The Dead Pool
|The Dead Pool|
Theatrical poster by Bill Gold
|Directed by||Buddy Van Horn|
|Produced by||David Valdes|
|Screenplay by||Steve Sharon|
|Story by||Steve Sharon
|Based on||characters created by Harry Julian Fink
Evan C. Kim
|Music by||Lalo Schifrin|
|Cinematography||Jack N. Green|
|Editing by||Ron Spang|
|Distributed by||Warner Bros.|
|Running time||91 minutes|
The Dead Pool is a 1988 American action thriller film directed by Buddy Van Horn, written by Steve Sharon, and starring Clint Eastwood as Inspector "Dirty" Harry Callahan. It is the fifth and final film in the Dirty Harry film series, set in San Francisco, California.
The story concerns the manipulation of a dead pool game by a serial killer, whose efforts are confronted by the hardened detective Callahan. It co-stars Liam Neeson, Patricia Clarkson and Jim Carrey, each of whom eventually went on to greater film fame.
At 91 minutes, it is the shortest of the five Dirty Harry films. This was Jim Carrey's first non-comedy film.
Fame finally catches up with Harry Callahan. His testimony against crime kingpin Lou Janero puts the mobster in prison and Callahan on the cover of a San Francisco magazine as the city's ace crime fighter. Callahan is attacked by Janero's men at a turnoff near the San Francisco – Oakland Bay Bridge while driving. He knocks down one with his car and shoots the remaining men dead. Callahan discovers he has been assigned a partner: Asian-American, martial arts-skilled partner Al Quan (Evan Kim). Unimpressed, he advises Quan to get a bulletproof vest (as his partners often get killed working with him). They are then assigned to investigate the death of rock singer Johnny Squares (Jim Carrey), killed in his trailer outside a meatpacking plant during filming of a slasher film directed by Peter Swan (Liam Neeson).
Later, Dean Madison, Swan's executive producer, is shot and killed during a Chinatown restaurant stickup. Harry and Quan see the holdup and rush to stop it; Harry manages to gun down all of the robbers inside the restaurant, except for one who manages to escape out the door but is subdued by Quan's expert martial-arts skills. Harry wryly compliments Quan's skill. When they examine the dead producer's belongings, they discover a note in his pocket with Harry and Johnny Squares's names on it. It turns out that the dead producer and Swan are carrying out a "dead pool" game in which participants try to predict celebrity deaths, either by natural causes or as a result of working in dangerous professions. In a turn of events, another celebrity on Swan's list, movie critic Molly Fisher, is stabbed and killed in her condominium.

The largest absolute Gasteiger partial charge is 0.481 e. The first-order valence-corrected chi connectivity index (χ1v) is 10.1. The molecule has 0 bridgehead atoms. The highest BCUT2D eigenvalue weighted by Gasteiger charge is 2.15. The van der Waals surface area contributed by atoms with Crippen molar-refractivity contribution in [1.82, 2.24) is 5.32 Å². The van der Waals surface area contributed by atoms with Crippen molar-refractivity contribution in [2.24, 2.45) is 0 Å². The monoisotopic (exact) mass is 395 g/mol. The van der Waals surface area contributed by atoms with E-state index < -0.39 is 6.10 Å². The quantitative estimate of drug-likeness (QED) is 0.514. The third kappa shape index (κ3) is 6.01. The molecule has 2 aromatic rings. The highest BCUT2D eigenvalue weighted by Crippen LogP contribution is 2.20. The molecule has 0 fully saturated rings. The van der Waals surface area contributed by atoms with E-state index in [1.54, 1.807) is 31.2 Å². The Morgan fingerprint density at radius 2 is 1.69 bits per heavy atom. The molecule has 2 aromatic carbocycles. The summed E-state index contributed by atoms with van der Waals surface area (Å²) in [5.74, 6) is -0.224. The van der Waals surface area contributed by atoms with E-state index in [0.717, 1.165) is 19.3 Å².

Callahan is asked to cooperate with the media, particularly reporter and later love interest Samantha Walker (Patricia Clarkson), to balance their interference with the investigation. Walker proposes to do an in-depth profile on Callahan for her news report, to make up for an incident earlier in the film where Harry threw and ruined Walker's camera in an attempt to stop her crew from harassing Squares' girlfriend. However, Callahan wants to simply perform his job and stay out of the limelight. After dinner, they narrowly escape being killed by Janero's men, leading the reporter to reconsider the plight of police officers versus the public's right to know.
Callahan drives to the prison where Janero is serving his sentence. He promises a huge, chain-smoking quadruple murderer named Butcher Hicks a carton of cigarettes for his help in convincing Janero that if anything bad happens to Callahan, the vicious Butcher will pay Janero a visit. This results in Janero telling his men to stay away from Callahan while he is on duty. Callahan defuses a situation wherein a man named Gus Wheeler, rumored to be responsible for the murders, tries to get on the TV news by dousing himself in gasoline and threatening to light himself on fire if he even sees a fire truck or hose. Ultimately, it turns out that Wheeler is just an attention-seeker desperate to appear on camera. Harry and Quan later interview Swan and manage to get the name of another suspect: Harlan Rook, a schizophrenic and deranged fan of Swan who thinks his ideas and work have been stolen by Swan. Swan had obtained a restraining order against Rook about a year before.